A Guide for Going Cruelty-Free (Minus the Shame & Privilege)

natalie and thelma

Thelma loves being scratched behind her ears–just like your dog.

“Feminism goes hand in hand with veganism–the liberation of all beings. Feminism isn’t just about women–it is about everyone being equals” -Jessica Davies, owner of Passion Flour Patisserie

Most folks with a feminist ideology look back at their early days of activism and see glaring holes in their theory and practice, but fortunately for us, feminism isn’t concrete, and it usually evolves for the better. I think my feminist ideology is on the move, and I’ve reached out to my dear friend, feminist, and brilliant animal rights activist, Natalie Blanton to share with you some of her perspectives on living life as an ecofeminist. Check it out!


Animal rights is a feminist issue.

And I need you to know this. This is my truth. And, as we all know, there are many different feminist camps–but this is one I am particularly passionate about. I’m from Heber, UT  (damn near Vernal) where hyper-masculinity, wrestling, hunting, and rodeo are the only “sports” people get excited about. I spent much of my youth on horse-back, in rodeo culture, and yes, eating the occasional deer jerky. I discovered feminism as I was leaving the Mormon church in my early teenage years, this faith-based conservative cocktail was also inextricably tied in with my rural upbringing, and the normalized exploitation of animals [and women] that I was raised within.

It was from this unexpected space that I began to realize the vital connections between humans and animals, and the complex systems and institutions that continually try to wedge and sever those ties. We live in a world where everything that we buy, cook, ingest, clean our homes with, put on our faces, in our hair, and on our children, is filled with animal by-products. This might not shock or disturb you at this point, but I ask you to look deeper at what is on your plate, or in your makeup — and where it came from — because it is a feminist issue.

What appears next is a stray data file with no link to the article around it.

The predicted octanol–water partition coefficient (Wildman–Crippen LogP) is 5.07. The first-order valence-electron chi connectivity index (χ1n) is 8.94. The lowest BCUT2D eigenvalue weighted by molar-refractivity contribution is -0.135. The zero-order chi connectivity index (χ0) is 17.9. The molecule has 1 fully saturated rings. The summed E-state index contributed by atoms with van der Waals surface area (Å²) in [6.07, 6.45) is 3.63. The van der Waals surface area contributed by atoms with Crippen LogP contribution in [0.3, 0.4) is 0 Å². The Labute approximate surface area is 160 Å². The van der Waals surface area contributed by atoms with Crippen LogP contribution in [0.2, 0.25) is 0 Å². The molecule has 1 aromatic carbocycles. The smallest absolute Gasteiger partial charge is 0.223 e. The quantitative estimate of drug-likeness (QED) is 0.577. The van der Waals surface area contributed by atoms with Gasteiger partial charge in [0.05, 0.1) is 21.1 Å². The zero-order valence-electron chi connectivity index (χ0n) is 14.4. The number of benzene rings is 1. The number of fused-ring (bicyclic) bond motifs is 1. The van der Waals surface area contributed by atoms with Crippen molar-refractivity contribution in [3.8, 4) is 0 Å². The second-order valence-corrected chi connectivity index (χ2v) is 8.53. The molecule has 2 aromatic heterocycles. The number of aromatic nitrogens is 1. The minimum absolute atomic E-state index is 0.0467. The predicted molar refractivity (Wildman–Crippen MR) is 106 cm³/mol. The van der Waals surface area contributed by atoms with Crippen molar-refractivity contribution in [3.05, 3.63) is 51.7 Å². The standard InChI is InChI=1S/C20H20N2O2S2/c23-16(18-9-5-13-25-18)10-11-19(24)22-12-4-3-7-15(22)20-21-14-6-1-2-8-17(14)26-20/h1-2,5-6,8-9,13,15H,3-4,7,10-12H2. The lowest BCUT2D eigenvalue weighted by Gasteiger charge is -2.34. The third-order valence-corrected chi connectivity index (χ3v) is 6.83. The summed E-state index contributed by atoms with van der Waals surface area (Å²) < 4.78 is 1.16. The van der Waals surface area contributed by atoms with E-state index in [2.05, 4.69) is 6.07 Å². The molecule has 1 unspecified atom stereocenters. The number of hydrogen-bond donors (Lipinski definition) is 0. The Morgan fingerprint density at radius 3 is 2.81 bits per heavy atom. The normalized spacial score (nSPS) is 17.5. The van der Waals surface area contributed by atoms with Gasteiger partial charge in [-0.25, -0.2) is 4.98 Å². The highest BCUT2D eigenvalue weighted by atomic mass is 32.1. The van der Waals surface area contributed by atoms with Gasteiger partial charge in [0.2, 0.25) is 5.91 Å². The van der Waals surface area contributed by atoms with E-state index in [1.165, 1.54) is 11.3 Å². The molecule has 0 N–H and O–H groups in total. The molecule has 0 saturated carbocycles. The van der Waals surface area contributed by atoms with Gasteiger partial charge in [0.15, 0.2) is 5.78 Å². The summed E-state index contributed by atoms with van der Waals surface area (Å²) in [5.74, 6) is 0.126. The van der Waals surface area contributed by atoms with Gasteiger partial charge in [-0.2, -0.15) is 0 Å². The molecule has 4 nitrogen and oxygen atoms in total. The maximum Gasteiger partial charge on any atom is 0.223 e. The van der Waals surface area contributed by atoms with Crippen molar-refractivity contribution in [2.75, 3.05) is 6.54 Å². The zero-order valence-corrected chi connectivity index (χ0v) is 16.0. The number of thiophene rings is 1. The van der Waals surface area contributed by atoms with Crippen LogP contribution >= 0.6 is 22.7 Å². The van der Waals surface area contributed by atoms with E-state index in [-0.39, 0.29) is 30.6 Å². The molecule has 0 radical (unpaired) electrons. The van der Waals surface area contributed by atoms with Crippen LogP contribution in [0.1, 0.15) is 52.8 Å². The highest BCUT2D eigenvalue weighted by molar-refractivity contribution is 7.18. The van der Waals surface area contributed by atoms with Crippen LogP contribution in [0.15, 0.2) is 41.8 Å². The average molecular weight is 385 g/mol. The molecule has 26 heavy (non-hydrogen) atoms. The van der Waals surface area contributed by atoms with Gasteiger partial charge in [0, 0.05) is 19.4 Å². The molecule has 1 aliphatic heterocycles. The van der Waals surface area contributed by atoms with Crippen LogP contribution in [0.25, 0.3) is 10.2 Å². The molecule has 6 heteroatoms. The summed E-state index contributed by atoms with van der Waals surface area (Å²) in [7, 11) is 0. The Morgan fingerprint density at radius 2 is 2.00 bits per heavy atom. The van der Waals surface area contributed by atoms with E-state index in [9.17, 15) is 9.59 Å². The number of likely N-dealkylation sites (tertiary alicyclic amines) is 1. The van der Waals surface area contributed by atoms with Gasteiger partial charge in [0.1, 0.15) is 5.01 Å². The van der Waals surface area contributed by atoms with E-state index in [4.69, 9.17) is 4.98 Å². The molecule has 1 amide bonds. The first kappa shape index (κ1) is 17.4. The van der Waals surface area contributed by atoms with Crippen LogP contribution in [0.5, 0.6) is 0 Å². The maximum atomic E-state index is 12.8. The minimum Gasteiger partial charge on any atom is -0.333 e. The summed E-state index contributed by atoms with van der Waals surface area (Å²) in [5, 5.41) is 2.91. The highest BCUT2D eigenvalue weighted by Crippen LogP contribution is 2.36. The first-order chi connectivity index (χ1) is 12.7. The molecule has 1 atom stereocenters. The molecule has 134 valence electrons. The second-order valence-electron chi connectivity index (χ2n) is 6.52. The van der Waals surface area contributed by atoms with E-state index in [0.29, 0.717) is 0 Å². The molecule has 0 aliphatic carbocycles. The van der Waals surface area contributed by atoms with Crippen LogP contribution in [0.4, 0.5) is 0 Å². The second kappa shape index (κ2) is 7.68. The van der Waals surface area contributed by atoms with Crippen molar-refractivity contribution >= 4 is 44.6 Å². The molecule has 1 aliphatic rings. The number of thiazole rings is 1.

What is veganism?

Veganism is the deliberate aversion and opposition to a system built upon animal exploitation. Vegan feminists or Feminists for Animal Rights take the personal is political ideology beyond an “abstract respect for animals” and embody that respect in their daily lives and choices. I am not here to preach about veganism, and how you must “convert” or else — but I do write to educate and enlighten — because I believe in the words of Paul McCartney that, “If slaughterhouses had glass walls, everyone would be a vegetarian.” Ignorance isn’t ever bliss, and especially not in this case. Not only do animal lives depend on it, but our health, and the sustainability of this planet we call home depends on us making a change.

On Animal “Production”

I strive to foster this human/animal connection, and remind humans that animals are not ours to use, eat, exploit, or experiment on. We are all earthlings. And that matters. I believe animal rights is a feminist issue because living, sentient bodies are not on this earth for the capitalist patriarchy to perpetually profit from. We all know slaughterhouses are horrific. But, in this industrialized nation of ours, dairy, eggs, and pork industries are very much tied to the productive capabilities of a female cow, chicken, or pig, and the systemic control over that body, her life chances, and the offspring she is forced to bear, repeatedly, but will never be able to raise naturally.

A few months back, I had the opportunity to interview Marie and Butterfly, two vegan feminists who founded Solfood Catering in Little Rock, Arkansas. Their answers to my questions were powerful and poignant:

NB: How do you equate feminism with veganism?

Marie: Read The Sexual Politics of Meat by Carol J Adams—once you have read that, you cannot forget it. People think that dairy products are “so humane,” but this could not be less true. Kept constantly pregnant and lactating sounds worse to me than death. By making a slave of the cow and then killing the body once it can no longer produce—that is how you get your dairy.

Patriarchy couldn’t survive without this enslavement and co-opting of female bodies. People no longer have to do that work—these creatures are simply fed into the machine and forgotten.

NB: What do you want to say to feminists who are not vegan, or who refuse to equate animal rights with human rights?

Butterfly: I have two words for these people: Rape Racks.

Marie: Yeah, tell them about the Rape Racks—the dairy farmer slang for the mechanism used to artificially inseminate and perpetually impregnate mother cows. Also, encourage them to read The Sexual Politics of Meat and then see where they stand. Simply observe your environment. Where did that milk and cheese come from? How do we have this constant supply of milk? Why are we the only animals that drink milk into our later life? We also need to encourage empathy for all animals. If you can have empathy for your dog or your cat, you can have it for a cow or a chicken.